First of all, a mid-teen seldom has “great desires to know of the mysteries of God.” This usually comes with age. Secondly, and most importantly to interpreting this passage correctly, when we are older, we often see age very differently than when we were young. As an example, when I was 37 years old, I was called to be a Bishop. At the time, I was married and had four children, ages 9 down to 3, with the fifth child born a month after being called. At the time I’m sure I considered myself a mature adult; however, some thirty years later, I remember thinking back while updating my personal history, I realized that I was extremely young when serving as a Bishop.
    It is all a matter of perspective.
    However, if that is not sufficiently significant, then consider Nephi’s own words when he described himself a few days later: “And now I, Nephi, being a man large in stature, and also having received much strength of the Lord, therefore I did seize upon the servant of Laban, and held him, that he should not flee” (1 Nephi 4:31, emphasis added).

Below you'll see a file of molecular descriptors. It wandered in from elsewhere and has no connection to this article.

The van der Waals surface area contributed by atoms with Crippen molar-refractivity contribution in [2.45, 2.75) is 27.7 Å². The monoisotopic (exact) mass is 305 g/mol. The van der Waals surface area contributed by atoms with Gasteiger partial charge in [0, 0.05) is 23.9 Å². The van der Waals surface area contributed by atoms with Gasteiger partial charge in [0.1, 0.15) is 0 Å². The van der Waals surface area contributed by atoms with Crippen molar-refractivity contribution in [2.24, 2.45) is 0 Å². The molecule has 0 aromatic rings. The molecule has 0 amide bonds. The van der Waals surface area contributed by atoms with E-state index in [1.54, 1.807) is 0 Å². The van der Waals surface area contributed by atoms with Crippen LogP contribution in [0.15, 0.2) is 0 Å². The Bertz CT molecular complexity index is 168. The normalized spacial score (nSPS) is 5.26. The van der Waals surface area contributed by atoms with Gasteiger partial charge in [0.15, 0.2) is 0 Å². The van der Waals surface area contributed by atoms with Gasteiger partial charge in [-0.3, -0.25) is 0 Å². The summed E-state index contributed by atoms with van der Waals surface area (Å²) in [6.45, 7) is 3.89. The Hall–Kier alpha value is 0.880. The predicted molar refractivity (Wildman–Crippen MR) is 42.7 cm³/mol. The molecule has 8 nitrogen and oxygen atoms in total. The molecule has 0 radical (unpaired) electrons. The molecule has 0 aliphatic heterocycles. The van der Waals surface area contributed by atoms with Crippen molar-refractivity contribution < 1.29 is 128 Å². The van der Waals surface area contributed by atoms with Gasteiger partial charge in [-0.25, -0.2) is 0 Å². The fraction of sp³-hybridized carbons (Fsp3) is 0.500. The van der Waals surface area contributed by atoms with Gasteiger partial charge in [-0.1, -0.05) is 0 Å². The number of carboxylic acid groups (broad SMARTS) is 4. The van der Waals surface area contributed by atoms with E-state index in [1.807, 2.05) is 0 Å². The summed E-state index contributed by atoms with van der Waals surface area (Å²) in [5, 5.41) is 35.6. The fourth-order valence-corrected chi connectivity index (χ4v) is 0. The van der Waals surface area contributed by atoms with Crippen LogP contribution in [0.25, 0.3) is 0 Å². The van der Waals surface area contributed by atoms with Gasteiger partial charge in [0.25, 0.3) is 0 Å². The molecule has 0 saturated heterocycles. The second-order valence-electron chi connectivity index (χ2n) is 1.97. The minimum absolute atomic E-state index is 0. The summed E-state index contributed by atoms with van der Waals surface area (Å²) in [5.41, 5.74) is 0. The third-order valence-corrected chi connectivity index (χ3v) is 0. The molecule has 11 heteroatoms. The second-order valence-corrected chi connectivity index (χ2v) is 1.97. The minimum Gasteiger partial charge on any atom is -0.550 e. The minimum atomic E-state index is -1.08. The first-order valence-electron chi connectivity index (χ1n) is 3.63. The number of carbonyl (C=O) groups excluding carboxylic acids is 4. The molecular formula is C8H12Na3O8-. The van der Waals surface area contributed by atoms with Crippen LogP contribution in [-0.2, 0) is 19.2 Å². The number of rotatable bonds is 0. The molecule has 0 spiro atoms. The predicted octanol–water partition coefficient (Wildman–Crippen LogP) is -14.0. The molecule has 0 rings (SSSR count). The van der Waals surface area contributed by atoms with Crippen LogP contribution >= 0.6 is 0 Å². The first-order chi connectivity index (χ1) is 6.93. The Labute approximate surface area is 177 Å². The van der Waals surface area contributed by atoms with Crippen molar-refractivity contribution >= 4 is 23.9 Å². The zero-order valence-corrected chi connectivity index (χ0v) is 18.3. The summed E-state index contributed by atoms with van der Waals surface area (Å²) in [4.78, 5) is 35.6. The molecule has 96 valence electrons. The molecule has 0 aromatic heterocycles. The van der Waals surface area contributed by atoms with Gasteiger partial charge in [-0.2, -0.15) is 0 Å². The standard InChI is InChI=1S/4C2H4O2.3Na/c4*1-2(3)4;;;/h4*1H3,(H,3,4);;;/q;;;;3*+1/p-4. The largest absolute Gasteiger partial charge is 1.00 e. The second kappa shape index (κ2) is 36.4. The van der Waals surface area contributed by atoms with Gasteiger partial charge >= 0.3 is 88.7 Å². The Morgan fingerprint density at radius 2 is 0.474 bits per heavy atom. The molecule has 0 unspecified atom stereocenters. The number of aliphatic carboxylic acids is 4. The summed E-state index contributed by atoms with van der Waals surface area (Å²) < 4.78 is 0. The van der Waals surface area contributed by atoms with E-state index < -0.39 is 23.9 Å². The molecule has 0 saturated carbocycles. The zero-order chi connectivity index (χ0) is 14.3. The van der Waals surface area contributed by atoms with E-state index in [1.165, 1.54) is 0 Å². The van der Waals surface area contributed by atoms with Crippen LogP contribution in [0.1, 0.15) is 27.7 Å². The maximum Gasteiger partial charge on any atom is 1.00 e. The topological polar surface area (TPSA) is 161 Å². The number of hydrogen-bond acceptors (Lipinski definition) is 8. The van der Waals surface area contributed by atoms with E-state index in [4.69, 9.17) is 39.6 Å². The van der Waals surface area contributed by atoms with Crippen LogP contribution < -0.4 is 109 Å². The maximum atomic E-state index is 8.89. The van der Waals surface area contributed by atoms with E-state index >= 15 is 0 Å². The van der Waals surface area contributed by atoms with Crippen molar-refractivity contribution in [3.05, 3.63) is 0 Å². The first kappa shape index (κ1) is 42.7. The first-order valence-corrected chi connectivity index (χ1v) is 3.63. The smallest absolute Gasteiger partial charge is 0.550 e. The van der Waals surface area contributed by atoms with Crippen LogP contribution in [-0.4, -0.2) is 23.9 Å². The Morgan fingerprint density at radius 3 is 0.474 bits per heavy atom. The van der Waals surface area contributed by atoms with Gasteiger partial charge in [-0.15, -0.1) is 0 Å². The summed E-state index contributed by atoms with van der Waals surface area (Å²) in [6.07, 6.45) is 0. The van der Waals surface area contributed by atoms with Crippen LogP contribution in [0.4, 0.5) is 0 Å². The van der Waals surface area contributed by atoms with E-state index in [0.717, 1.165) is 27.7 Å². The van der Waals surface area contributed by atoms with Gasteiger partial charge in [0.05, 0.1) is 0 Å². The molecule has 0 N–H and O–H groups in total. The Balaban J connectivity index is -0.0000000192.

It is one thing to be large in stature (how large and strong would a teenager be compared to a man in his twenties who would know much better how to use his strength and leverage), but something else entirely to be confident enough to use that strength to overpower the adult Zoram both physically, and to out-think and out-maneuver him mentally by convincing Zoram that he, Nephi, was indeed the servant’s well known master (1 Nephi 4:20-27).
    Yet, despite Nephi’s strength and stature, he could not withstand the ability and strength of his older brother, Laman, who on more than one occasion overpowered him, tied him up, and was on the verge of killing him. Obviously, Laman felt completely capable of taking care of his youngest brother, though Nephi was “large in stature,” and physically capable of subduing an adult man like Zoram. This should suggest that while Nephi was old enough at 22 to have the wits and confidence to impersonate Laban (which he most likely would not have had as a young teenager), he did not have the knowledge and experience to stand up to his older brothers (1 Nephi 7:16; 17:48; 18:11).